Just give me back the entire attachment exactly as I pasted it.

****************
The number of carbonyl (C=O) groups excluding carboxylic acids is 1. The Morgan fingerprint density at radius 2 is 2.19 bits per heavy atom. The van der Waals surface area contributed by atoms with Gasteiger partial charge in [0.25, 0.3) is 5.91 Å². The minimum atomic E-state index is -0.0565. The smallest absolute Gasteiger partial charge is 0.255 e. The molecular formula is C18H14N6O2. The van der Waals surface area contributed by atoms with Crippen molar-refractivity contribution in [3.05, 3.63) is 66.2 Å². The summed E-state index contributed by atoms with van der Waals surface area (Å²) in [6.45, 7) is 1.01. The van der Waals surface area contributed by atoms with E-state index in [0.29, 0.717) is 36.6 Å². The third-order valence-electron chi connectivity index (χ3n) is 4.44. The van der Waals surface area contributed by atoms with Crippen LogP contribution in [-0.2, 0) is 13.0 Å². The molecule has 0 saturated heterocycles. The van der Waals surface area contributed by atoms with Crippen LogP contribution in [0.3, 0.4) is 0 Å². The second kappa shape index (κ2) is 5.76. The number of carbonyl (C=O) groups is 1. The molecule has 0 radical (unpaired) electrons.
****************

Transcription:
The number of carbonyl (C=O) groups excluding carboxylic acids is 1. The Morgan fingerprint density at radius 2 is 2.19 bits per heavy atom. The van der Waals surface area contributed by atoms with Gasteiger partial charge in [0.25, 0.3) is 5.91 Å². The minimum atomic E-state index is -0.0565. The smallest absolute Gasteiger partial charge is 0.255 e. The molecular formula is C18H14N6O2. The van der Waals surface area contributed by atoms with Crippen molar-refractivity contribution in [3.05, 3.63) is 66.2 Å². The summed E-state index contributed by atoms with van der Waals surface area (Å²) in [6.45, 7) is 1.01. The van der Waals surface area contributed by atoms with E-state index in [0.29, 0.717) is 36.6 Å². The third-order valence-electron chi connectivity index (χ3n) is 4.44. The van der Waals surface area contributed by atoms with Crippen LogP contribution in [-0.2, 0) is 13.0 Å². The molecule has 0 saturated heterocycles. The van der Waals surface area contributed by atoms with Crippen LogP contribution in [0.3, 0.4) is 0 Å². The second kappa shape index (κ2) is 5.76. The number of carbonyl (C=O) groups is 1. The molecule has 0 radical (unpaired) electrons.